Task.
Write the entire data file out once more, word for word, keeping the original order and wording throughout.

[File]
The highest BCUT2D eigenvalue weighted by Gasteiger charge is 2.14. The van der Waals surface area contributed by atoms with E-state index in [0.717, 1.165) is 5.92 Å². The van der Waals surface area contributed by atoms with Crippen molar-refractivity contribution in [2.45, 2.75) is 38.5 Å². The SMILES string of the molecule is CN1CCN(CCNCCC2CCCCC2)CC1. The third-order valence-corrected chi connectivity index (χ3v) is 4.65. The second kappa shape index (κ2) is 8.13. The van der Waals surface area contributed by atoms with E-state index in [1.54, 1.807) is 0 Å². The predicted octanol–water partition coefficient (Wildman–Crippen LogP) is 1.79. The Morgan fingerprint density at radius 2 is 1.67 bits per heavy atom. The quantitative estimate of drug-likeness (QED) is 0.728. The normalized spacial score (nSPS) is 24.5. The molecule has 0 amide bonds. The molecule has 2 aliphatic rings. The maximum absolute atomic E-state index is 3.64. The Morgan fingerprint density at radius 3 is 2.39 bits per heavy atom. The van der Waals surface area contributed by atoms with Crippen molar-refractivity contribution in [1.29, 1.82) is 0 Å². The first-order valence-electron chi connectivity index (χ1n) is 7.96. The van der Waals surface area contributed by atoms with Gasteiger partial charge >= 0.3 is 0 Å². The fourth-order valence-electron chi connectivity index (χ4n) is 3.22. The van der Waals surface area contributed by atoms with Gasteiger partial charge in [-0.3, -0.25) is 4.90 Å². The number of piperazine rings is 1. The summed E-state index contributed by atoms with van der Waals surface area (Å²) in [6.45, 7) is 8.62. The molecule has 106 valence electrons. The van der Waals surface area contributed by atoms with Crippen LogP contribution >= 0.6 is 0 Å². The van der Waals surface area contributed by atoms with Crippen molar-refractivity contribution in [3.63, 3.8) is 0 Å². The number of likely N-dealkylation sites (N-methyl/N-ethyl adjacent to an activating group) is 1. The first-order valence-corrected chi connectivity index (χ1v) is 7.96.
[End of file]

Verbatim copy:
The highest BCUT2D eigenvalue weighted by Gasteiger charge is 2.14. The van der Waals surface area contributed by atoms with E-state index in [0.717, 1.165) is 5.92 Å². The van der Waals surface area contributed by atoms with Crippen molar-refractivity contribution in [2.45, 2.75) is 38.5 Å². The SMILES string of the molecule is CN1CCN(CCNCCC2CCCCC2)CC1. The third-order valence-corrected chi connectivity index (χ3v) is 4.65. The second kappa shape index (κ2) is 8.13. The van der Waals surface area contributed by atoms with E-state index in [1.54, 1.807) is 0 Å². The predicted octanol–water partition coefficient (Wildman–Crippen LogP) is 1.79. The Morgan fingerprint density at radius 2 is 1.67 bits per heavy atom. The quantitative estimate of drug-likeness (QED) is 0.728. The normalized spacial score (nSPS) is 24.5. The molecule has 0 amide bonds. The molecule has 2 aliphatic rings. The maximum absolute atomic E-state index is 3.64. The Morgan fingerprint density at radius 3 is 2.39 bits per heavy atom. The van der Waals surface area contributed by atoms with Crippen molar-refractivity contribution in [1.29, 1.82) is 0 Å². The first-order valence-electron chi connectivity index (χ1n) is 7.96. The van der Waals surface area contributed by atoms with Gasteiger partial charge >= 0.3 is 0 Å². The fourth-order valence-electron chi connectivity index (χ4n) is 3.22. The van der Waals surface area contributed by atoms with Gasteiger partial charge in [-0.3, -0.25) is 4.90 Å². The number of piperazine rings is 1. The summed E-state index contributed by atoms with van der Waals surface area (Å²) in [6.45, 7) is 8.62. The molecule has 106 valence electrons. The van der Waals surface area contributed by atoms with Crippen LogP contribution >= 0.6 is 0 Å². The van der Waals surface area contributed by atoms with Crippen molar-refractivity contribution in [3.63, 3.8) is 0 Å². The number of likely N-dealkylation sites (N-methyl/N-ethyl adjacent to an activating group) is 1. The first-order valence-corrected chi connectivity index (χ1v) is 7.96.